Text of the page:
MANSFIELD — The Richland County Land Bank has nearly cleared another hurdle in the effort to revitalize the former Westinghouse property.
Legal ownership of the 13-acre concrete slab east of the former Westinghouse “A” building is finally in sight.
The land bank has been working to acquire the property since last year, but the parcel’s complicated history made it a challenge to determine who had the legal authority to sign off on the donation.
That person has finally been located.
“Because this is a 30-year vacant property, there had been different business variations that had owned the concrete portion of the Westinghouse site,” county commissioner and land bank board member Tony Vero said.
“The former owner just needs to sign one last document, get it notarized and then it’s completely under local control.”
Those documents were sent to Mansfield Business Park LLC, a Delaware Limited Liability Corporation, on Thursday.
The land bank accepted ownership of the neighboring property, the former Westinghouse “A” building, in December. Once the property transfer goes through, nearly all of the former Westinghouse properties will be under local control for the first time since the industrial giant closed its Mansfield operations in 1990.
“This would be something we’ve never had before, at least in the last 30 years,” Vero said. “We clean it up and if it’s okay, environmentally, then we control what happens at that site – we as a community.”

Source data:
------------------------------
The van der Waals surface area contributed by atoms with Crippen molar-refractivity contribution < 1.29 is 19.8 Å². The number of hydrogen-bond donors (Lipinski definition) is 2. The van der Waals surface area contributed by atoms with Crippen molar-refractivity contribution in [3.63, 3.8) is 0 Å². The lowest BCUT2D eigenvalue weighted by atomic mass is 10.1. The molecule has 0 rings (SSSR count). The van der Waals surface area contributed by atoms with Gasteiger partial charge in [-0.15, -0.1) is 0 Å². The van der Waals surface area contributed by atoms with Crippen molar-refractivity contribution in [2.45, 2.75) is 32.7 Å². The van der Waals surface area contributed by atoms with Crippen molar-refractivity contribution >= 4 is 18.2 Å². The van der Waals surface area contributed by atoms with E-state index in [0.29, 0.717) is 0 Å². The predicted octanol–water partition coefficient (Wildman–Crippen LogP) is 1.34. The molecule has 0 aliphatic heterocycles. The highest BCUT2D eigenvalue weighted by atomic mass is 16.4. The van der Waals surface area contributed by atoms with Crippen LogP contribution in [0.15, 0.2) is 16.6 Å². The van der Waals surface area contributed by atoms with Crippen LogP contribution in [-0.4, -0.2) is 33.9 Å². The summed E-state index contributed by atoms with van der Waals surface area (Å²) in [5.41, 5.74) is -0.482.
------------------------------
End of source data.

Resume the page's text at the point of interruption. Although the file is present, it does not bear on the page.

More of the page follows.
Land bank manager Amy Hamrick declined to predict when the documents would be signed and returned.
“It was my understanding it was Fed-Ex-ed to them today,” she said. “Who knows if the person who needs to sign it is in their office or on vacation – I have no way of knowing that.”
The property owner is expected to sign the documents donating the massive parcel to the Richland County Land Bank, completing the acquisition process.
Mansfield Business Park previously signed an agreement to donate the property, but another has to be signed due to a typo.
Mansfield Business Park has already allowed the land bank to access the site for testing, but the formal clean-up process can’t begin until legal ownership is transferred, Hamrick said.
The land bank has already begun soliciting bids for clean-up at both sites, and will likely vote to approve a bid during its Aug. 3 meeting. Bidding is open until July 29 at 9 a.m.
The state of Ohio is funding $4 million of the project, with the county and the city of Mansfield each agreeing to spend $500,000 in American Rescue Plan Act funds toward the effort.
Moving forward, Vero said land bank officials have no way for sure of knowing what lies under the concrete of the former industrial site, but officials believe there was a gas station located on the property at one time. Evidence suggests there may have also been a dry cleaning facility.
“There’s still a lot of unknowns associated with the concrete portion of the project,” he said.
Hamrick predicted the site cleanup at the concrete slab and former “A” building likely won’t begin before mid-September.
“By the time we award the contract, the demo contractor gets it on the schedule, they show up and start removing concrete so they can test it underneath and so on and so forth – it’s going to be a long process,” she said.